1. well obviously you should have done your homework first when you say soft on regulation I don’t know what you mean by this I am a registered Rossendale hackney company owner and I live and work in Rossendale and believe me it is not a soft council there is no such thing ,all councils have a strict policy on taxis it is the law that applies in these cases of hackney carriages working outside of there respective areas as private hire drivers don’t have a go at the drivers for trying to earn a living it is perfectly legal to do so. otherwise they would not be allowed to do it , if you feel the need to have a go direct it at the councils of this country where some think its ok to charge a taxi driver £450 for an mot then fail it for a very minor thing such as a windscreen wiper blade or a bulb and then because its over five years old it can`t be used as a taxi anymore because it failed ,they wont even let you replace the bulb or windscreen wiper once they have failed it and the council in the next borough will let you get it repaired there should be a standardisation across the country please don’t blame the drivers its not there fault they want to work and earn money for their families looking forward to de-regulation of taxis so we can all work wherever we want

  2. I agree with you Mr Jardine, i am also a Rossendale taxi driver, its very difficult and expensive to licence a taxi in Rossendale, but the problem is that you dont neen to actually live or even be based in Rossendale to get a Rossendale taxi licence.
    A basic change in the rules could be that the vehicals should be registered with a Rossendale post code and drivers home adress should be in the Rossendale area, i cant understand why this is not the case now, with applicants coming from as far as Manchester,Birmingham and i have even heard of one licence being issued to a driver from Devon ! , its obvious that any drivers or vehicals outside the Rossendale cant be regularly checked by the Rossendale reforcment team, but if the council are happy to issue a licence to an address outside Rossendale its their responabilty and should be made to go out and check a certain perscentage of “Rossendale” licened taxis. The rules need to change.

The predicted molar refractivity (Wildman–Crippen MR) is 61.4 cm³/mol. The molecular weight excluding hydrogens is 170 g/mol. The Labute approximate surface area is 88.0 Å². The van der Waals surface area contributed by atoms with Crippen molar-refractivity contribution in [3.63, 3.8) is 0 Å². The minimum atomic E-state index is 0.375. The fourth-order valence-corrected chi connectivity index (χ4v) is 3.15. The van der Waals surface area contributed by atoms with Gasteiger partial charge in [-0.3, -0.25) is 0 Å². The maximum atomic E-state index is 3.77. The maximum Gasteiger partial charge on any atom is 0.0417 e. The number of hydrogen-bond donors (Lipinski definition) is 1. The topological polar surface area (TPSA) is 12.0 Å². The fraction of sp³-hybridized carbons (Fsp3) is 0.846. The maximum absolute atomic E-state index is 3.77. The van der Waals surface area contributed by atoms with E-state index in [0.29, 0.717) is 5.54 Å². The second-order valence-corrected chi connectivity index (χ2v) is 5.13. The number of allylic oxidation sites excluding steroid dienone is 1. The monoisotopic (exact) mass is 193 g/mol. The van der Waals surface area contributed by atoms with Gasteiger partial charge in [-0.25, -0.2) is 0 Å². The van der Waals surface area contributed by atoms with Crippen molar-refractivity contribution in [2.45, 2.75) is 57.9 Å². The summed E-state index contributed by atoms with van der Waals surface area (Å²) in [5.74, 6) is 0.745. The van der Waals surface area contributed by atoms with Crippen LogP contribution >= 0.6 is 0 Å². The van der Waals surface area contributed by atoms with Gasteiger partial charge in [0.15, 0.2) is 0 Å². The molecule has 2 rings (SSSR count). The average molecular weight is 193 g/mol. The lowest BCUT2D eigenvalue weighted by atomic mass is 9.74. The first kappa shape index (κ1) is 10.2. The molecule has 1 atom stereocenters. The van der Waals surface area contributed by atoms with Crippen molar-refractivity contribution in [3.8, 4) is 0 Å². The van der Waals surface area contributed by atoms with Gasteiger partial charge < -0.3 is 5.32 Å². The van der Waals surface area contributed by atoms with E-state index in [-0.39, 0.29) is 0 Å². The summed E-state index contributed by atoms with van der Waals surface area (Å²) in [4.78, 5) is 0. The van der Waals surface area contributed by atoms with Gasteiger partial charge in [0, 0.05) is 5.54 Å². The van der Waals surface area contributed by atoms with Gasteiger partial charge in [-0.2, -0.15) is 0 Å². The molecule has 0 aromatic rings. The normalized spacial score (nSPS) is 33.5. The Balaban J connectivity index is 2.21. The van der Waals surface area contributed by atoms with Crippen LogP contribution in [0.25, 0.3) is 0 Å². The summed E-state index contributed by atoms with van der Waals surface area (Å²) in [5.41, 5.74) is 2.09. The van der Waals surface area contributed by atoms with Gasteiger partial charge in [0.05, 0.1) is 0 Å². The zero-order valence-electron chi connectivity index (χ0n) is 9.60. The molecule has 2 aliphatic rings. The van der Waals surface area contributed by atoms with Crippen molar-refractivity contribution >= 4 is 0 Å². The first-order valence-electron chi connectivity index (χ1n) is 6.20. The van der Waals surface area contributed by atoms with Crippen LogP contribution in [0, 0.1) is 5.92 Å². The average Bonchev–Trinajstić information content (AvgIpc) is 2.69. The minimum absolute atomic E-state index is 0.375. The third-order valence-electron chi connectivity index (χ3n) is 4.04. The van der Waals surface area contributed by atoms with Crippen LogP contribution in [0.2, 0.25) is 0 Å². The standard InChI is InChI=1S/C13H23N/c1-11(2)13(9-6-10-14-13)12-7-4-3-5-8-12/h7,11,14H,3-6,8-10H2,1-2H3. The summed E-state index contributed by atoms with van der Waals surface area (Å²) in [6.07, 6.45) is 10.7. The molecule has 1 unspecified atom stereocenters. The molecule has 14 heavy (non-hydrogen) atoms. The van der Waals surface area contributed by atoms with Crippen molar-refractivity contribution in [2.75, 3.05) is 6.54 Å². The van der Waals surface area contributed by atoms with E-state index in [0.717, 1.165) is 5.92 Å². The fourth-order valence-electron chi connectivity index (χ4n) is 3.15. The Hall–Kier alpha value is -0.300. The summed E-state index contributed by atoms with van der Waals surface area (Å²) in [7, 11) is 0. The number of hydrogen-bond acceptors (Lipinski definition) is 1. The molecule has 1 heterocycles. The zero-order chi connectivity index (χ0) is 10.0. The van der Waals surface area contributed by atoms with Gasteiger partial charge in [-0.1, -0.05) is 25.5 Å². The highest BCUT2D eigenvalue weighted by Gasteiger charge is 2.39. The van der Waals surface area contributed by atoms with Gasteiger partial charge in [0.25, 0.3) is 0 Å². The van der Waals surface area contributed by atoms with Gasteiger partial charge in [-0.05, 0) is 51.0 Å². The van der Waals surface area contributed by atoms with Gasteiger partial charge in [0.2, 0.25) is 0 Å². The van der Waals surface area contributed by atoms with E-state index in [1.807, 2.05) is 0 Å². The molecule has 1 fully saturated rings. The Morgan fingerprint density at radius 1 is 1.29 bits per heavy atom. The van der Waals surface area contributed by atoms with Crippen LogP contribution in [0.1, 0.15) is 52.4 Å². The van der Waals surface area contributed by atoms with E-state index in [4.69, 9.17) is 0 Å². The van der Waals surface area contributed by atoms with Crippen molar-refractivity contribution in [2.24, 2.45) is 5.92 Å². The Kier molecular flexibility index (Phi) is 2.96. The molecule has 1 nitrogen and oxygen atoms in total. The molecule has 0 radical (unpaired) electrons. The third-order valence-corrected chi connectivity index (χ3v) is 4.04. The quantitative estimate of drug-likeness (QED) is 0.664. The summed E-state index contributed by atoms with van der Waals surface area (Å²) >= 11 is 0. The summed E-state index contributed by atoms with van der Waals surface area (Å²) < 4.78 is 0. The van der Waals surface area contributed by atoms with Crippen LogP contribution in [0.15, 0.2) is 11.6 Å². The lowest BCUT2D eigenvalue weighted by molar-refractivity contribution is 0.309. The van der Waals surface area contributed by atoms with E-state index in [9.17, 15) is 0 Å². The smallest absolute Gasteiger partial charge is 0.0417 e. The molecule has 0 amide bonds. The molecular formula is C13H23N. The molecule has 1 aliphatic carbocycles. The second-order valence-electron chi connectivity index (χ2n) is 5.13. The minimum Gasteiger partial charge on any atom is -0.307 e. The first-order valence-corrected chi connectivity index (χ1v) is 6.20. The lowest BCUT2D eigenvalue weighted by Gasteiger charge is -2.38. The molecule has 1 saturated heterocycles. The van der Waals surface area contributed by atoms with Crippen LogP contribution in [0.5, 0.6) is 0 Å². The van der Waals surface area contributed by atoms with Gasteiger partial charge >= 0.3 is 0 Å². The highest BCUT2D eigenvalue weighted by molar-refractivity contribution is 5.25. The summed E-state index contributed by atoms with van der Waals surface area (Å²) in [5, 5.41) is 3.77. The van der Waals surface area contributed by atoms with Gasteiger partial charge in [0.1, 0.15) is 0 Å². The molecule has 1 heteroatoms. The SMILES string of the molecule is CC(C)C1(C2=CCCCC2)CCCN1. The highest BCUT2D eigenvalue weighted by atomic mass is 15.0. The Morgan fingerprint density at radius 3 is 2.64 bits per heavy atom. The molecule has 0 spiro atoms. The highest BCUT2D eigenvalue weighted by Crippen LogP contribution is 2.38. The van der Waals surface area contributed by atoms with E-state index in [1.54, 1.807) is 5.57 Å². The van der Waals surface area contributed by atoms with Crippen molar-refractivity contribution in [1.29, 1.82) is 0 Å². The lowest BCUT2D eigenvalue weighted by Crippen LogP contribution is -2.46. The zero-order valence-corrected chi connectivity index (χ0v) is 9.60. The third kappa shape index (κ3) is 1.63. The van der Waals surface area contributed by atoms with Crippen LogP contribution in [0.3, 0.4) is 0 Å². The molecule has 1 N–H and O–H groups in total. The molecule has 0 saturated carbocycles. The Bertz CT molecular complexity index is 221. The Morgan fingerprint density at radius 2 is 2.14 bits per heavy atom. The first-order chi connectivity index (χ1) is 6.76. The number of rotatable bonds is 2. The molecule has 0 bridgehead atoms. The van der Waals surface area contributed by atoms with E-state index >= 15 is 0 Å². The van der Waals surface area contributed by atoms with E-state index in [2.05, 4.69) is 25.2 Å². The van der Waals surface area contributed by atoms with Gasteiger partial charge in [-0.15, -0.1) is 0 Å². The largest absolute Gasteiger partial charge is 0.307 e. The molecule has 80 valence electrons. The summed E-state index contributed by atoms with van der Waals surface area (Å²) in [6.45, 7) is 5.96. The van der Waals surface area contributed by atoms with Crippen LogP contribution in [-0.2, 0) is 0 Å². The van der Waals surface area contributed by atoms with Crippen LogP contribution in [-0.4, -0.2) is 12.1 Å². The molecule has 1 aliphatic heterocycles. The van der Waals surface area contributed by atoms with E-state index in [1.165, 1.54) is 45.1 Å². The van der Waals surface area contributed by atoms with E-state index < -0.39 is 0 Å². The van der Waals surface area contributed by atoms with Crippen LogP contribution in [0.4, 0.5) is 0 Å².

3. I went to a Manchester uber meeting last week and the whole session had rosendale council at the heart of it, even the supplied paperwork had instructions for rossendale.

    Uber employee said it recommends using rossendale as it’s quicker to get a licence and because of uber have employed more staff. They also say that you only have to provide three things whereas other councils as for six, the main one being a knowledge test.

    So the figure of taxi drivers registered must now be close to the population of Rossendale.

    Uber in the way they push drivers to register at rossendale do so in a really creepy way, as if they are doing a dodge and they are cleverer than the system.

    I’m surprised that the other councils don’t put some sort of rule in as they clearly have drivers working in their area that do not meet their councils criteria for working.

    Yes is good that drivers pay less and the people of the borough get more money in the kitty, but if this is the way uber operates what other dodges are they up to and as you technically sign up to deal under these circumstances your selling your sole pretty cheaply at the start.

    By the way if you are a private hire driver wanting to take your taxi driving test, your in for a long wait as uber staff seem to have an endless supply of cancelled tests to save you waiting. Not saying they are booking tests in various names and a using the government system but in my opinion they are abusing the government system and causing other users waits that shouldn’t happen.

    I’m still going to sign up with uber as its a means to an end, but the lying does worry me a little as to what the future holds.